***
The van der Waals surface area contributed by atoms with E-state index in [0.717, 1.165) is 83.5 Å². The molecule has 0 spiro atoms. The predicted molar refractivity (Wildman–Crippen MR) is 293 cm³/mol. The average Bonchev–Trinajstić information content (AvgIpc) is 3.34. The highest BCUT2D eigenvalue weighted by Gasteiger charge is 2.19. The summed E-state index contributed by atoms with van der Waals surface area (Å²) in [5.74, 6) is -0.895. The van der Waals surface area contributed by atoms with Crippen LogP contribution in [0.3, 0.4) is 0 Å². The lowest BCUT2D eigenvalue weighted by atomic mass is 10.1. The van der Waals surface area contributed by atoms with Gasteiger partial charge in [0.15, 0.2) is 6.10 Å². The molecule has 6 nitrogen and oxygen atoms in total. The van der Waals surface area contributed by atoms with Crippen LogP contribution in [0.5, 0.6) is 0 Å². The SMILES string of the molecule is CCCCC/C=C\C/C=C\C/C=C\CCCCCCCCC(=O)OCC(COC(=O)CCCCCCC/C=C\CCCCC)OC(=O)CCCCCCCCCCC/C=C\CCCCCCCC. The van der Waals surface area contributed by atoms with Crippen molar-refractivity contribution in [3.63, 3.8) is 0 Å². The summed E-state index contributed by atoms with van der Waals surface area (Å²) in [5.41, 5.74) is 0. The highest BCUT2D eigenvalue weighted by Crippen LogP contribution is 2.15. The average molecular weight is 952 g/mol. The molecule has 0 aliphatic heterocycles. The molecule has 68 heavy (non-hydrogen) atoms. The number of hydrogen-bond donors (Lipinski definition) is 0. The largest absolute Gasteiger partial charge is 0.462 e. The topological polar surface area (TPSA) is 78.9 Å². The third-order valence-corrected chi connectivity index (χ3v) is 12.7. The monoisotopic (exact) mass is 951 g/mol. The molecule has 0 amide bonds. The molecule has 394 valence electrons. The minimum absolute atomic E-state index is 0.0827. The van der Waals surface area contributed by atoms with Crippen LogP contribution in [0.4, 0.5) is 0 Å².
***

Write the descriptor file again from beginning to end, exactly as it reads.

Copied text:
The van der Waals surface area contributed by atoms with E-state index in [0.717, 1.165) is 83.5 Å². The molecule has 0 spiro atoms. The predicted molar refractivity (Wildman–Crippen MR) is 293 cm³/mol. The average Bonchev–Trinajstić information content (AvgIpc) is 3.34. The highest BCUT2D eigenvalue weighted by Gasteiger charge is 2.19. The summed E-state index contributed by atoms with van der Waals surface area (Å²) in [5.74, 6) is -0.895. The van der Waals surface area contributed by atoms with Crippen LogP contribution in [0.3, 0.4) is 0 Å². The lowest BCUT2D eigenvalue weighted by atomic mass is 10.1. The van der Waals surface area contributed by atoms with Gasteiger partial charge in [0.15, 0.2) is 6.10 Å². The molecule has 6 nitrogen and oxygen atoms in total. The van der Waals surface area contributed by atoms with Crippen LogP contribution in [0.5, 0.6) is 0 Å². The SMILES string of the molecule is CCCCC/C=C\C/C=C\C/C=C\CCCCCCCCC(=O)OCC(COC(=O)CCCCCCC/C=C\CCCCC)OC(=O)CCCCCCCCCCC/C=C\CCCCCCCC. The van der Waals surface area contributed by atoms with Crippen molar-refractivity contribution in [3.63, 3.8) is 0 Å². The summed E-state index contributed by atoms with van der Waals surface area (Å²) in [5.41, 5.74) is 0. The highest BCUT2D eigenvalue weighted by Crippen LogP contribution is 2.15. The average molecular weight is 952 g/mol. The molecule has 0 aliphatic heterocycles. The molecule has 68 heavy (non-hydrogen) atoms. The number of hydrogen-bond donors (Lipinski definition) is 0. The largest absolute Gasteiger partial charge is 0.462 e. The topological polar surface area (TPSA) is 78.9 Å². The third-order valence-corrected chi connectivity index (χ3v) is 12.7. The monoisotopic (exact) mass is 951 g/mol. The molecule has 0 amide bonds. The molecule has 394 valence electrons. The minimum absolute atomic E-state index is 0.0827. The van der Waals surface area contributed by atoms with Crippen LogP contribution in [0.4, 0.5) is 0 Å².